Inspiration first struck obesity researcher Nik Dhurandhar at a dinner party in Mumbai, India, 25 years ago. “I was speaking with a veterinarian who was an old family friend when he mentioned that thousands of chickens that had died from a virus had gotten very fat,” recalls Dhurandhar. “I said, Wait a minute. You’d think a dying chicken would waste away, not the opposite. My mind began to spin. Was it possible somehow that both conditions were related?”
Dhurandhar continued studying the phenomenon. He soon realized that animals infected with the common cold virus AD-36 gained weight. When he tested his theory on more than 500 people, he found that 30 percent of the obese subjects tested had been exposed to the AD-36 virus compared with only 11 percent of lean individuals. Since then, follow-up studies by other researchers have produced similar findings.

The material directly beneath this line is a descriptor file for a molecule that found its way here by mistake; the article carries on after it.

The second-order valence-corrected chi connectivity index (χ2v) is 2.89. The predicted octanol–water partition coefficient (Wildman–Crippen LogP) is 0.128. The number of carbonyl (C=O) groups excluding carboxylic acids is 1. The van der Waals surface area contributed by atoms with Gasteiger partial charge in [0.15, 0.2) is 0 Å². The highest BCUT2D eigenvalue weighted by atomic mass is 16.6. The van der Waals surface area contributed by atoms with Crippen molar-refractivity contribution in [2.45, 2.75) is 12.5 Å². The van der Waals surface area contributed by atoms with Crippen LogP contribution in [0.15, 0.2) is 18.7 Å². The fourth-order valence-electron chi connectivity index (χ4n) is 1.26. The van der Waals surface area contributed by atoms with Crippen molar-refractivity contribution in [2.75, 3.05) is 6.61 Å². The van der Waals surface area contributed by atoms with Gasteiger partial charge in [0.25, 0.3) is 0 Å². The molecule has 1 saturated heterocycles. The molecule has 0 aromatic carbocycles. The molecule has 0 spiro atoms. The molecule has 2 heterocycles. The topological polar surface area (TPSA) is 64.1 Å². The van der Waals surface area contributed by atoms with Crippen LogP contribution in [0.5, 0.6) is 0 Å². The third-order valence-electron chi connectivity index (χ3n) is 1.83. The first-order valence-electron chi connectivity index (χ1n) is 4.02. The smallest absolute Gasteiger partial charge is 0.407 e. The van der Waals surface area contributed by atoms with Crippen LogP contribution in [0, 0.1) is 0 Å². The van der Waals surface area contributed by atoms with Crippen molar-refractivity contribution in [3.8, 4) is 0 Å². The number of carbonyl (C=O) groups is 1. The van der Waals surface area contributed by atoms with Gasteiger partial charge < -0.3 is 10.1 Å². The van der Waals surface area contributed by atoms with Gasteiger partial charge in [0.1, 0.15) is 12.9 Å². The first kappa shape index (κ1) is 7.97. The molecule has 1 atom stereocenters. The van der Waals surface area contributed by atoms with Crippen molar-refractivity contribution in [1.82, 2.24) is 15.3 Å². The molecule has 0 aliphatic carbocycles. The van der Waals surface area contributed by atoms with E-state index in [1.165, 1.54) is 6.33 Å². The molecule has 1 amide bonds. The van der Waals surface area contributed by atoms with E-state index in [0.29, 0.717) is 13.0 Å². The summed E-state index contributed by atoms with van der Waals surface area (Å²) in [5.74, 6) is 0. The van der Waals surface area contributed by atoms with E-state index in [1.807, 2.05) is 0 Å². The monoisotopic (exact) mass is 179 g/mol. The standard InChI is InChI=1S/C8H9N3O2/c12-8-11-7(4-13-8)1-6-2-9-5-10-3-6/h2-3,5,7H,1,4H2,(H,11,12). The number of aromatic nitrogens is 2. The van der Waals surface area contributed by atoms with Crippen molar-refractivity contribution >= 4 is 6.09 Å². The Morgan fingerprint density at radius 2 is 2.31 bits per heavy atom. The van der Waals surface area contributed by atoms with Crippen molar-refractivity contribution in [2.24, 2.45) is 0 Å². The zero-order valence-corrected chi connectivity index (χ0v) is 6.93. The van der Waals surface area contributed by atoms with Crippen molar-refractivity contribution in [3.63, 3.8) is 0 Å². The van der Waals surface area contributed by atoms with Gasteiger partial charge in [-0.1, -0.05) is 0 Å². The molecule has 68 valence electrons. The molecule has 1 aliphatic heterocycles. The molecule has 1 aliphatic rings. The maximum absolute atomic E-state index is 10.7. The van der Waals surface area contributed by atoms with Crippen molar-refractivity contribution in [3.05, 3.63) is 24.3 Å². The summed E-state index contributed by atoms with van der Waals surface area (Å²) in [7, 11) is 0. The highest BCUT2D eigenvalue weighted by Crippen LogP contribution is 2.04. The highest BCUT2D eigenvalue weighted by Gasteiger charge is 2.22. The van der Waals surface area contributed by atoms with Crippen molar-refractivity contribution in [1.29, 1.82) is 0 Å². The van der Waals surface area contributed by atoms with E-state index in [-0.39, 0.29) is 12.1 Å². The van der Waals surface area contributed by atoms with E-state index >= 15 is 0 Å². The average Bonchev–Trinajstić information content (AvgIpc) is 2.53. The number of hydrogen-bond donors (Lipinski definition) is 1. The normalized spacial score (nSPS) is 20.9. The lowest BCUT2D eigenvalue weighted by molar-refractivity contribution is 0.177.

“We think the virus infects fat cells, causing them to divide and grow faster than normal,” explains Dhurandhar. The silver lining: The virus appears to improve blood-cholesterol and blood-sugar levels. “Your body may produce more fat cells, but that means there’s less fat left to travel to your liver and blood,” says Dhurandhar. This may help explain why some overweight people are less likely to have heart disease or diabetes than their thinner counterparts. While Dhurandhar acknowledges that the virus isn’t the sole cause of obesity, it may explain why some people struggle to lose pounds. “If you do have the obesity virus, it doesn’t mean you’re incapable of losing weight—it just means you’ll have to work a lot harder,” he explains.
Use the news
Over the next decade, researchers hope an obesity vaccine will become available to inoculate people against AD-36. (Researchers are also working to identify other viruses tied to obesity in humans.) There’s no reason to get tested to determine if you have been exposed to the virus; since about half of obese people haven’t, it’s clear that other factors, such as lifestyle and genetics, play a bigger role.
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